Europe's Russian-speaking diaspora, which is scattered all over regional countries and cities, is now moving to assert itself. A conference entitled "Europe's Russian-Speaking Diaspora: Yesterday, Today and Tomorrow" was organized in London November 22 and co-sponsored by RIA-NOVOSTI, which provided media coverage. The conference involved about 250 delegates from 16 countries.
Right now, more than 8 million former Soviet citizens live in Europe (minus the Baltics). The break-down is as follows -- 5 million in Germany and over 1 million in Greece. An overwhelming majority of these people are still attached to their common historical roots, culture, traditions and the Russian language. However, as distinct from other large ethnic diasporas, i.e. Chinese, Indian, Jewish and Greek diasporas, all these millions of our compatriots were, until now, left to their own devices.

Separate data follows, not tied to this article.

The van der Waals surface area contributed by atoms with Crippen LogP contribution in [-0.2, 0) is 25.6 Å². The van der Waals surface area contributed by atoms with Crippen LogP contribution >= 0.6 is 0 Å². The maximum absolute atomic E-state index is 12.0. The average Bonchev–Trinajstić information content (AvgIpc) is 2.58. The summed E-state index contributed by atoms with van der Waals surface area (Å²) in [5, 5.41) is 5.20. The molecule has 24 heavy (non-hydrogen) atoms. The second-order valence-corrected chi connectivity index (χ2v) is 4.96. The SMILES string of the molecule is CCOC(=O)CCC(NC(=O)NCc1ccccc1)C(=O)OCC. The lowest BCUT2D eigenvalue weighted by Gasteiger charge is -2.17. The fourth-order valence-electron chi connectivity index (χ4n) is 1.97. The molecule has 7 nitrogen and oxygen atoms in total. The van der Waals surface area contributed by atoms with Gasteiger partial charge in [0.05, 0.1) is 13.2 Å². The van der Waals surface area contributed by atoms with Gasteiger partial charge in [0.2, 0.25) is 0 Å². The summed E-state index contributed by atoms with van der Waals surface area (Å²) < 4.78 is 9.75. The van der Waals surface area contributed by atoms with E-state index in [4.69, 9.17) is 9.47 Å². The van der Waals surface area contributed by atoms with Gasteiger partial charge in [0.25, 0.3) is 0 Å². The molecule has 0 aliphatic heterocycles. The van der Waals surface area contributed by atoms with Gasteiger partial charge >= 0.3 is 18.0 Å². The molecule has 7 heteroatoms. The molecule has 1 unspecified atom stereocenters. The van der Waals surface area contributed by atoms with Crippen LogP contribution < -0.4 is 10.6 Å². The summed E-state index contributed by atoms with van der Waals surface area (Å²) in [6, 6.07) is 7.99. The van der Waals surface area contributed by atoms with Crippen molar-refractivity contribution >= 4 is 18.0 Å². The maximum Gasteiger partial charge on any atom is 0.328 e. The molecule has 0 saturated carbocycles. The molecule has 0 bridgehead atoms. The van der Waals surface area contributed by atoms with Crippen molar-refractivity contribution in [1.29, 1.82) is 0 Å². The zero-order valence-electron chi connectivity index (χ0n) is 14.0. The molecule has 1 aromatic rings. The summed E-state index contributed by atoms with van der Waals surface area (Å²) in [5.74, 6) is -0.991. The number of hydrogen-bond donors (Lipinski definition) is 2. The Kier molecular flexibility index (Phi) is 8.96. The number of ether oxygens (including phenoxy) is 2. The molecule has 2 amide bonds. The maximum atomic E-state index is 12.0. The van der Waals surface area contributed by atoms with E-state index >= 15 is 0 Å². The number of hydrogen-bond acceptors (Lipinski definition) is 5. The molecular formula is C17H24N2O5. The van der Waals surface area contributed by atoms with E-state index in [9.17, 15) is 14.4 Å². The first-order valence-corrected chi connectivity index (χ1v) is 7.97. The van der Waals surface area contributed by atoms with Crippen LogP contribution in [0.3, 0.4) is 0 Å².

I'm deeply convinced that the Russian-speaking diaspora will become an inalienable part of the European community, while retaining its linguistic and historical ties with Russia, Prince Michael of Kent, who is a member of the British royal family, stressed in his salutatory address.
The Russian House International charity foundation, which is registered on British territory, and the Eastern European Media Group undertake to merge the Russian-speaking diaspora into one single whole. Plans are in place to establish an association, to formalize its legal status and to name it accordingly. The afore-said two entities believe that the projected association should mostly help the Russian-speaking population in European countries to defend its rights and interests, to preserve and expand mutual contacts and those with Russia, as well as their linguistic and cultural heritage.
The social-security commission, the financial-aid commission, the culture-and-education commission, the public-relations commission, the commission for ties with the historic homeland and the commission for liaison with European structures, which were established at the conference, are to analyze incoming grass-roots proposals, subsequently using them to draft a founding declaration and constituent documents.
The co-author of this disaster is the Dutch government, which did not find either strength or desire to save the lives of its citizens who were flying on that plane. The Dutch authorities did not demand Ukraine to comply with international aviation regulations